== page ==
Ramesh: Interesting, so how did you start this business?
Stacy: You know I’ve always loved just doing thrift stores and garage sales and yard sales and shopping that way. I was a vintage junky way before it was cool. I mean my house is very vintage. It's mixed with a lot of modern design elements and so I’ve always liked having that unique look in my home and then I started doing a lot of DIY and upcycling of items and then it got out of control and that's how the business really started was I had way too much stuff, but it was all this wonderful incredible stuff that I couldn't just let to go to a landfill or you know a dump or a tip, it depends on where you're from, however you want to say it. But you know my husband said to me one day, "what are you going to do with all this stuff? And I said, "I'm going to sell it" and that was really the beginning of this idea of I'm going to do this, and I had gone on a hundred-mile garage sale with my sister and I met another person who was doing this. By accident she had her logo on the side of her van and I said hey can I ask you some questions and she really gave me some great advice and I'm hoping that's what I’ll be able to do for anybody else who's looking to you know pay it forward and if anybody else wants to do what I'm doing, I'd love to give them advice.
Ramesh: Fantastic that is very nice of you. So how long have you been in the business?
Stacy: Full-time for the last three years, prior to that I was sort of dabbling in it, getting my feet wet in the store and I had started a booth at a store called picket fence gals in Lindstrom here in Minnesota and that was, I'm still there. But I started there, and it was so overwhelming. I was not prepared for what was involved and then I quit for about a year and then came back to it when I felt like I was ready to, I knew what it was about, and I knew the effort it was going to take. So, you know it was really a hard learning experience when I had to say I can't do this anymore, because I really wasn't prepared, and I don't think people realize and I certainly didn't the amount of effort that goes into to run a store.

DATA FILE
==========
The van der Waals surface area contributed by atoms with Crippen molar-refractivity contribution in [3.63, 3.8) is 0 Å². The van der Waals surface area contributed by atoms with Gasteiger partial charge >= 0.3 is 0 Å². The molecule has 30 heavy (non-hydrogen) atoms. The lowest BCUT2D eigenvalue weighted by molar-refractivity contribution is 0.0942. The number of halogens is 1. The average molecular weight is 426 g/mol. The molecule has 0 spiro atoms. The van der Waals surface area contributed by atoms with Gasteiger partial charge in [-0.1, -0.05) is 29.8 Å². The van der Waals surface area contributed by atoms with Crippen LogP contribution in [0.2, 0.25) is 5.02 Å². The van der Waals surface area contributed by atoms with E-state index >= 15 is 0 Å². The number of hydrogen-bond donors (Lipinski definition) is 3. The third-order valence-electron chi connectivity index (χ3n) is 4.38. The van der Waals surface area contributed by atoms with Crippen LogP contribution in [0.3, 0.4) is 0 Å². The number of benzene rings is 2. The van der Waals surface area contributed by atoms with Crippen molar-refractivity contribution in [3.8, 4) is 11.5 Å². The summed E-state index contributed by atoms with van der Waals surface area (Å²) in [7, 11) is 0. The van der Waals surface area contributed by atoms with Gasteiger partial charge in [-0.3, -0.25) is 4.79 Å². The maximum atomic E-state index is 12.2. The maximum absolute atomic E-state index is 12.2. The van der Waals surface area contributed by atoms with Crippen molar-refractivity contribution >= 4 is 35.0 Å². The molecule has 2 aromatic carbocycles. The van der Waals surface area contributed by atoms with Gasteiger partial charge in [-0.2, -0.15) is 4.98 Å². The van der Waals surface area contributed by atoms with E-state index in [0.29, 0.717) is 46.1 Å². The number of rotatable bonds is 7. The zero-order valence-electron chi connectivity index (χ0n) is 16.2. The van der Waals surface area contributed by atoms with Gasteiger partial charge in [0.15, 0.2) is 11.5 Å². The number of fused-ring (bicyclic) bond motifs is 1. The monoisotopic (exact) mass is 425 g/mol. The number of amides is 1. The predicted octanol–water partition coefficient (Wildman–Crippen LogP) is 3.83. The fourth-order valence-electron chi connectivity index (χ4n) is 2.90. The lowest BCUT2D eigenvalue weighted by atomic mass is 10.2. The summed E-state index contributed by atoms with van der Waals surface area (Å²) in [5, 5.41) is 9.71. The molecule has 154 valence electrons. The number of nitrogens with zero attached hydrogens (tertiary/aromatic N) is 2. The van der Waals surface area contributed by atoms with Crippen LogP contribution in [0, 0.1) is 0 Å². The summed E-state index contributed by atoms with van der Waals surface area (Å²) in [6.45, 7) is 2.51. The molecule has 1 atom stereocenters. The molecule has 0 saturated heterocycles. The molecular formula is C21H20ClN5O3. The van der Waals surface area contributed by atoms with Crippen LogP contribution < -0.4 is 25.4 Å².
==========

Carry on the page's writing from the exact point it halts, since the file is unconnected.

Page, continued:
Ramesh: So, you accidently stumbled into a business or you always thought about having your own business for a sometime.
Stacy: I had always liked the idea of being my own boss, my husband is self-employed. I liked the idea of being creative. I also write books. So, it was something that I was thinking I'm going to do eventually. I mean I didn't know what it was going to be, but I kind of knew eventually I wanted to do something that was entrepreneurial.
Ramesh: Okay so the name, Peony Lane Designs. What is it and how did you come up with it?
Stacy: Well Peonies are my favorite flower and half the country says peony and I say it the way my Norwegian grandmother always said it, which was peony. So that's how I’ve always said it and I’ve been corrected a million times, but it's my business and I'm calling it peony. So, they're my favorite flowers I have them everywhere around my house. My mother has them around her house. So, its like a peony Lane over here and that's what, it just went, hey that's the name of my business "peony Lane designs."
Ramesh: So, I mean you didn't have much of a business background and you're accidentally stumbled into the business. So how was it like? I mean can you describe the what your first month of being in a business full-time?
Stacy: Well I had had a business background it is working for other people. I mean I was an accountant for 20 years. So, I knew about making sure my finances were in shape and making sure that you know cash flow was right and you know there's all these little things that accounting speak I could throw at you right now, but nobody, that's really boring. But you know as far as knowing how to start a business, it was really watching my husband start his and watching him make mistakes that I learned from him and then I became like an entrepreneurial junkie. I listen to podcasts like yours, I read books, and this is another year of growth for me. So, I'm actually doing the same thing were in binging a lot of books that are higher on the scale than I was before. So, a lot of the stuff that I originally learned were beginner things and now I'm sort of where do I go next, how do I level up.
Ramesh: So how long did it take for you to really get your feet in the ground?
Stacy: Well that first year was brutal. I got to tell you there were days that I cried, and I was like what was I thinking? I think every entrepreneur goes through that. Yeah you just have that impostor syndrome and you're thinking it would have been so much easier just to work for someone and make a salary and not have to worry about money and you know but at the same time you're enjoying it so much, that it's like doesn't matter how painful it is, you still want to do it and I tried to explain it to a friend of mine and I said, I’ve never been so stressed out and so happy in my whole life. So that kept me going, it was that joy.
Ramesh: I honestly, I mean that actually comes through each one of my, I interviewed the first year, the brutal first year. But at the same time the liberating experience of being on your own.